Flowers With a Green Pedigree
The Sunday Times
The potatoes in your supermarket trolley are organic and the peas have been grown without pesticides. But look closer at the flowers in the display by the door and you will find very little that is earth-friendly, writes Catherine Wheatley.
While British consumers may have embraced organic products, spending more than £1 billion on naturally grown goods last year. In America shoppers can buy organic blooms at their local store.
Californian entrepreneur Gerald Prolman has created a new category in the eco-friendly products market by hunting down blooms grown without chemical fertilisers or insecticides, and supplying them to US retailers under his Organic Bouquet label. Customers can also buy fresh-cut bunches from his website, OrganicBouquet.com.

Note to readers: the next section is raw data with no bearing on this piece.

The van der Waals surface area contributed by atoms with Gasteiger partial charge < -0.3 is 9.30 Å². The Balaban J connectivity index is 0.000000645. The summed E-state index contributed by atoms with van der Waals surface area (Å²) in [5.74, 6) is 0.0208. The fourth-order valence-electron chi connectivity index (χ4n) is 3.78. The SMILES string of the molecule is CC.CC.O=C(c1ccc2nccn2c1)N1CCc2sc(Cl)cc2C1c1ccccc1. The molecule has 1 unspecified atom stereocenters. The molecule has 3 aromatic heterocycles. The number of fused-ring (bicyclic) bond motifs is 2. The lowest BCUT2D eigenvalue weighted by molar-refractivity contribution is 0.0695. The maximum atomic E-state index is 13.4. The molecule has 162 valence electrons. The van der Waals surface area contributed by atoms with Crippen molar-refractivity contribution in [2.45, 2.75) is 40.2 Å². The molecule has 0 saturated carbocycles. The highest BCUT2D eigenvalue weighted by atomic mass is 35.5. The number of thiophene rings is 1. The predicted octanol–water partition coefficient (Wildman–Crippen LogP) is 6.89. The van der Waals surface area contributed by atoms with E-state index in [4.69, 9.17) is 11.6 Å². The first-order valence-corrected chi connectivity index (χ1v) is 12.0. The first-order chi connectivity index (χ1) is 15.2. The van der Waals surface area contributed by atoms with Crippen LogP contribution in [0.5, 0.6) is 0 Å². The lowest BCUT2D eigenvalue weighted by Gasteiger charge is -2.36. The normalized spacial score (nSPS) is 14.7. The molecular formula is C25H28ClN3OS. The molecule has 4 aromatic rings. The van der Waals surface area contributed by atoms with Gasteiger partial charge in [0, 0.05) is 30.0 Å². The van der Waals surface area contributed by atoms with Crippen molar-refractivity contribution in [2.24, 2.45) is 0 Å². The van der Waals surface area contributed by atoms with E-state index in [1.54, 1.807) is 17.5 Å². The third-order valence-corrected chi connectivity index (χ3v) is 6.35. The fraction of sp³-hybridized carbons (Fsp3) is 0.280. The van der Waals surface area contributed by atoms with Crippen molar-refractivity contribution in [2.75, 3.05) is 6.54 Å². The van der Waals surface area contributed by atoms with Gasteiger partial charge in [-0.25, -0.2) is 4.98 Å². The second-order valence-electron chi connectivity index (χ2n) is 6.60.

His business is flourishing in America where several leading wholefood grocery chains stock Organic Bouquet's range of sunflowers, roses and other fresh-cut blooms.
Last year the company had sales of $3.5m (£1.9m), about 2% of the overall American flower sector. Prolman has no plans to expand into Europe, so the British market could be ripe for the picking.
Surprisingly, the $15 price of a dozen organic red roses is almost exactly the same as the cost of chemically treated stems, even though organic farming methods are for more labour-intensive.
"We pay our farmers a premium so we cut back on marketing costs instead," Prolman explained.
"We used word-of-mouth to tap the huge, pent-up demand for eco-friendly products."
The company's biggest challenge has been to find growers who will supply organic blooms.
At present Prolman buys from a handful of cultivators in the Netherlands, South Africa, Ecuador, Columbia and California.
Britain, too, has its share of organic farmers growing blooms for sale at their gates.
But if you think they could find a wider market, then it might be time to see if you could reap rewards from this seed of a new business idea.